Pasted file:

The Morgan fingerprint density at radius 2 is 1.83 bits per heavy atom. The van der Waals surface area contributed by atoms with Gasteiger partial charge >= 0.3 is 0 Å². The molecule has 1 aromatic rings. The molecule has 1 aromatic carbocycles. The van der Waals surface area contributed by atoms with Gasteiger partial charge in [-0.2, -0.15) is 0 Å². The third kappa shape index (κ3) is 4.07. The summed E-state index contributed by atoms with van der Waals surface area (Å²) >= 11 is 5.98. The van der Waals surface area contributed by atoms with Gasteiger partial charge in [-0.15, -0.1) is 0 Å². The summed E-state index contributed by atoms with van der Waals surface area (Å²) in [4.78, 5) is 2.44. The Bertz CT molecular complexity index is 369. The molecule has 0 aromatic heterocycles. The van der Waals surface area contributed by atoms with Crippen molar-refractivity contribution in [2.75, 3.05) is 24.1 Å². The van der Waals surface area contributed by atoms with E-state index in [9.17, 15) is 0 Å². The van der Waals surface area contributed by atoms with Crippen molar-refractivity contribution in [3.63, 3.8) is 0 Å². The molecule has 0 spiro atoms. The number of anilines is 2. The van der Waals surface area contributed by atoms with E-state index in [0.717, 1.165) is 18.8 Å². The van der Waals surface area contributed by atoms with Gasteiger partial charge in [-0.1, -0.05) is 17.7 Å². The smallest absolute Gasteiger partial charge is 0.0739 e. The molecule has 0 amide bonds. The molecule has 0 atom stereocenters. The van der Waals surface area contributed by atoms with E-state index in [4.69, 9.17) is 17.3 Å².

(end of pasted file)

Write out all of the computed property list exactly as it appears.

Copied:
The Morgan fingerprint density at radius 2 is 1.83 bits per heavy atom. The van der Waals surface area contributed by atoms with Gasteiger partial charge >= 0.3 is 0 Å². The molecule has 1 aromatic rings. The molecule has 1 aromatic carbocycles. The van der Waals surface area contributed by atoms with Gasteiger partial charge in [-0.2, -0.15) is 0 Å². The third kappa shape index (κ3) is 4.07. The summed E-state index contributed by atoms with van der Waals surface area (Å²) >= 11 is 5.98. The van der Waals surface area contributed by atoms with Gasteiger partial charge in [-0.15, -0.1) is 0 Å². The summed E-state index contributed by atoms with van der Waals surface area (Å²) in [4.78, 5) is 2.44. The Bertz CT molecular complexity index is 369. The molecule has 0 aromatic heterocycles. The van der Waals surface area contributed by atoms with Crippen molar-refractivity contribution in [2.75, 3.05) is 24.1 Å². The van der Waals surface area contributed by atoms with E-state index in [9.17, 15) is 0 Å². The van der Waals surface area contributed by atoms with Crippen molar-refractivity contribution in [3.63, 3.8) is 0 Å². The molecule has 0 spiro atoms. The number of anilines is 2. The van der Waals surface area contributed by atoms with E-state index in [0.717, 1.165) is 18.8 Å². The van der Waals surface area contributed by atoms with Gasteiger partial charge in [-0.1, -0.05) is 17.7 Å². The smallest absolute Gasteiger partial charge is 0.0739 e. The molecule has 0 amide bonds. The molecule has 0 atom stereocenters. The van der Waals surface area contributed by atoms with E-state index in [4.69, 9.17) is 17.3 Å².